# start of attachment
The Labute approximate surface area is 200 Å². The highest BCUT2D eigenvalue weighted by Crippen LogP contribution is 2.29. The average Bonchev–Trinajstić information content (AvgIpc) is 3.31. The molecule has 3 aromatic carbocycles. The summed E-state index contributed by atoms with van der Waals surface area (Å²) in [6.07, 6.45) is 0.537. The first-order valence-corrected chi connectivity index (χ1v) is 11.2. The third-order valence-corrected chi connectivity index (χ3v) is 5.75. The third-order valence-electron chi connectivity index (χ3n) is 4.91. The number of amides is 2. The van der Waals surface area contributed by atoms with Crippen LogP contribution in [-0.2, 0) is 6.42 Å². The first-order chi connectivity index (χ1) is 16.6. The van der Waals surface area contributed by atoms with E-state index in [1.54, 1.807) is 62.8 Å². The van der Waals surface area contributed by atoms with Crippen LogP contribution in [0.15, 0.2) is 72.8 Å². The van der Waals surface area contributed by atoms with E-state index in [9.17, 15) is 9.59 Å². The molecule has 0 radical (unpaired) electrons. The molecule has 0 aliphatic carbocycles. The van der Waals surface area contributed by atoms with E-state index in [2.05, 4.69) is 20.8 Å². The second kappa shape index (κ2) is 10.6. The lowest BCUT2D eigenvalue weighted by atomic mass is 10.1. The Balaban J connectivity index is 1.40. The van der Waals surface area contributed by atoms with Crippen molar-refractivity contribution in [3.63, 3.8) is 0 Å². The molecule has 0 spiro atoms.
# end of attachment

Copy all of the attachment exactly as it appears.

The Labute approximate surface area is 200 Å². The highest BCUT2D eigenvalue weighted by Crippen LogP contribution is 2.29. The average Bonchev–Trinajstić information content (AvgIpc) is 3.31. The molecule has 3 aromatic carbocycles. The summed E-state index contributed by atoms with van der Waals surface area (Å²) in [6.07, 6.45) is 0.537. The first-order valence-corrected chi connectivity index (χ1v) is 11.2. The third-order valence-corrected chi connectivity index (χ3v) is 5.75. The third-order valence-electron chi connectivity index (χ3n) is 4.91. The number of amides is 2. The van der Waals surface area contributed by atoms with Crippen LogP contribution in [-0.2, 0) is 6.42 Å². The first-order chi connectivity index (χ1) is 16.6. The van der Waals surface area contributed by atoms with E-state index in [1.54, 1.807) is 62.8 Å². The van der Waals surface area contributed by atoms with Crippen LogP contribution in [0.15, 0.2) is 72.8 Å². The van der Waals surface area contributed by atoms with E-state index in [9.17, 15) is 9.59 Å². The molecule has 0 radical (unpaired) electrons. The molecule has 0 aliphatic carbocycles. The van der Waals surface area contributed by atoms with E-state index in [2.05, 4.69) is 20.8 Å². The second kappa shape index (κ2) is 10.6. The lowest BCUT2D eigenvalue weighted by atomic mass is 10.1. The Balaban J connectivity index is 1.40. The van der Waals surface area contributed by atoms with Crippen molar-refractivity contribution in [3.63, 3.8) is 0 Å². The molecule has 0 spiro atoms.